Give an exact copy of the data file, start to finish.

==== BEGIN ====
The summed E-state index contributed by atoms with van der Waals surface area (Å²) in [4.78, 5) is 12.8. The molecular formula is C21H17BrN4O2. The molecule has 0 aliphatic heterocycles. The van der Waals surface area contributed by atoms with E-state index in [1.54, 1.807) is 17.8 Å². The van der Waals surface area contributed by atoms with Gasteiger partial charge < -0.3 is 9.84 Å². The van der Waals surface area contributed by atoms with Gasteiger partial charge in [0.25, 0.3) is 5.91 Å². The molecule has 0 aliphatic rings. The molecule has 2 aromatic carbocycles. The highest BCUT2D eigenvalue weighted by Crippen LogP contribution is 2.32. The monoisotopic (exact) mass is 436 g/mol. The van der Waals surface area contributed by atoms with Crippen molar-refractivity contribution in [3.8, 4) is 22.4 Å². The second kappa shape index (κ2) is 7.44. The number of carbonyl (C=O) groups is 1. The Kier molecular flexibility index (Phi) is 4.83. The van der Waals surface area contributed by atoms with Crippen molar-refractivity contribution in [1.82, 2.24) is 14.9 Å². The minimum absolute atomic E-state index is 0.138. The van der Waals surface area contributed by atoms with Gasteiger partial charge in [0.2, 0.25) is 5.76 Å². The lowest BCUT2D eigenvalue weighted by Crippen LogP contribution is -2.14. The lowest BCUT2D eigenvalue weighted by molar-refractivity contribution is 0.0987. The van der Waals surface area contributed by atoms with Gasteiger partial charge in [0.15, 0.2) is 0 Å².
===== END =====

The summed E-state index contributed by atoms with van der Waals surface area (Å²) in [4.78, 5) is 12.8. The molecular formula is C21H17BrN4O2. The molecule has 0 aliphatic heterocycles. The van der Waals surface area contributed by atoms with E-state index in [1.54, 1.807) is 17.8 Å². The van der Waals surface area contributed by atoms with Gasteiger partial charge < -0.3 is 9.84 Å². The van der Waals surface area contributed by atoms with Gasteiger partial charge in [0.25, 0.3) is 5.91 Å². The molecule has 0 aliphatic rings. The molecule has 2 aromatic carbocycles. The highest BCUT2D eigenvalue weighted by Crippen LogP contribution is 2.32. The monoisotopic (exact) mass is 436 g/mol. The van der Waals surface area contributed by atoms with Crippen molar-refractivity contribution in [3.8, 4) is 22.4 Å². The second kappa shape index (κ2) is 7.44. The number of carbonyl (C=O) groups is 1. The Kier molecular flexibility index (Phi) is 4.83. The van der Waals surface area contributed by atoms with Crippen molar-refractivity contribution in [1.82, 2.24) is 14.9 Å². The minimum absolute atomic E-state index is 0.138. The van der Waals surface area contributed by atoms with Gasteiger partial charge in [0.2, 0.25) is 5.76 Å². The lowest BCUT2D eigenvalue weighted by Crippen LogP contribution is -2.14. The lowest BCUT2D eigenvalue weighted by molar-refractivity contribution is 0.0987. The van der Waals surface area contributed by atoms with Gasteiger partial charge in [0.15, 0.2) is 0 Å².